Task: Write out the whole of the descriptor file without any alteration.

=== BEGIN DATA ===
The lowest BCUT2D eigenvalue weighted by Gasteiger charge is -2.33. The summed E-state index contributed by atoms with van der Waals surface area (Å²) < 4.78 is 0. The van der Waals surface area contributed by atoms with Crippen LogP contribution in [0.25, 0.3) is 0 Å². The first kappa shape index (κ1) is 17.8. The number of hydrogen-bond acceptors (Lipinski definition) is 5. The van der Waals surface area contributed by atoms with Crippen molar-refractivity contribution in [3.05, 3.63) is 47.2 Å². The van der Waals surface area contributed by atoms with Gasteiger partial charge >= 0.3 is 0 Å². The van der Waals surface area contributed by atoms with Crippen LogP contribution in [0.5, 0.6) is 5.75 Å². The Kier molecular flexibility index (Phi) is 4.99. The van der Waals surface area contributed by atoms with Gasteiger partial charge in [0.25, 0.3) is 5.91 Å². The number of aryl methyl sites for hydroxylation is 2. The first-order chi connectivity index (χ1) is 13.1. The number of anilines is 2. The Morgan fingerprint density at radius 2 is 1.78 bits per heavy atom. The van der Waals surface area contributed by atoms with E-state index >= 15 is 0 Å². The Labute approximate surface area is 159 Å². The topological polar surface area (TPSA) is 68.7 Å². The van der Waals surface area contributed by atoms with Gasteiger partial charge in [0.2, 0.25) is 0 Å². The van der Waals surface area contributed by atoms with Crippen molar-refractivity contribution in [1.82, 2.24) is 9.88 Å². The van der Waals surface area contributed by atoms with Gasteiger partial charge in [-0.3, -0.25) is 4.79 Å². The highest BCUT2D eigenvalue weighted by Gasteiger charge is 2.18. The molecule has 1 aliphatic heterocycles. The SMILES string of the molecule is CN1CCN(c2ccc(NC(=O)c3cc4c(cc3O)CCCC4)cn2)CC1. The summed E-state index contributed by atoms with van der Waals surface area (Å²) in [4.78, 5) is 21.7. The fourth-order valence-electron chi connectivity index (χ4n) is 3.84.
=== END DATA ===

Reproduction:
The lowest BCUT2D eigenvalue weighted by Gasteiger charge is -2.33. The summed E-state index contributed by atoms with van der Waals surface area (Å²) < 4.78 is 0. The van der Waals surface area contributed by atoms with Crippen LogP contribution in [0.25, 0.3) is 0 Å². The first kappa shape index (κ1) is 17.8. The number of hydrogen-bond acceptors (Lipinski definition) is 5. The van der Waals surface area contributed by atoms with Crippen molar-refractivity contribution in [3.05, 3.63) is 47.2 Å². The van der Waals surface area contributed by atoms with Gasteiger partial charge >= 0.3 is 0 Å². The van der Waals surface area contributed by atoms with Crippen LogP contribution in [0.5, 0.6) is 5.75 Å². The Kier molecular flexibility index (Phi) is 4.99. The van der Waals surface area contributed by atoms with Gasteiger partial charge in [0.25, 0.3) is 5.91 Å². The number of aryl methyl sites for hydroxylation is 2. The first-order chi connectivity index (χ1) is 13.1. The number of anilines is 2. The Morgan fingerprint density at radius 2 is 1.78 bits per heavy atom. The van der Waals surface area contributed by atoms with E-state index >= 15 is 0 Å². The Labute approximate surface area is 159 Å². The topological polar surface area (TPSA) is 68.7 Å². The van der Waals surface area contributed by atoms with Gasteiger partial charge in [0.2, 0.25) is 0 Å². The van der Waals surface area contributed by atoms with Crippen molar-refractivity contribution in [1.82, 2.24) is 9.88 Å². The van der Waals surface area contributed by atoms with Gasteiger partial charge in [-0.3, -0.25) is 4.79 Å². The highest BCUT2D eigenvalue weighted by Gasteiger charge is 2.18. The molecule has 1 aliphatic heterocycles. The SMILES string of the molecule is CN1CCN(c2ccc(NC(=O)c3cc4c(cc3O)CCCC4)cn2)CC1. The summed E-state index contributed by atoms with van der Waals surface area (Å²) in [4.78, 5) is 21.7. The fourth-order valence-electron chi connectivity index (χ4n) is 3.84.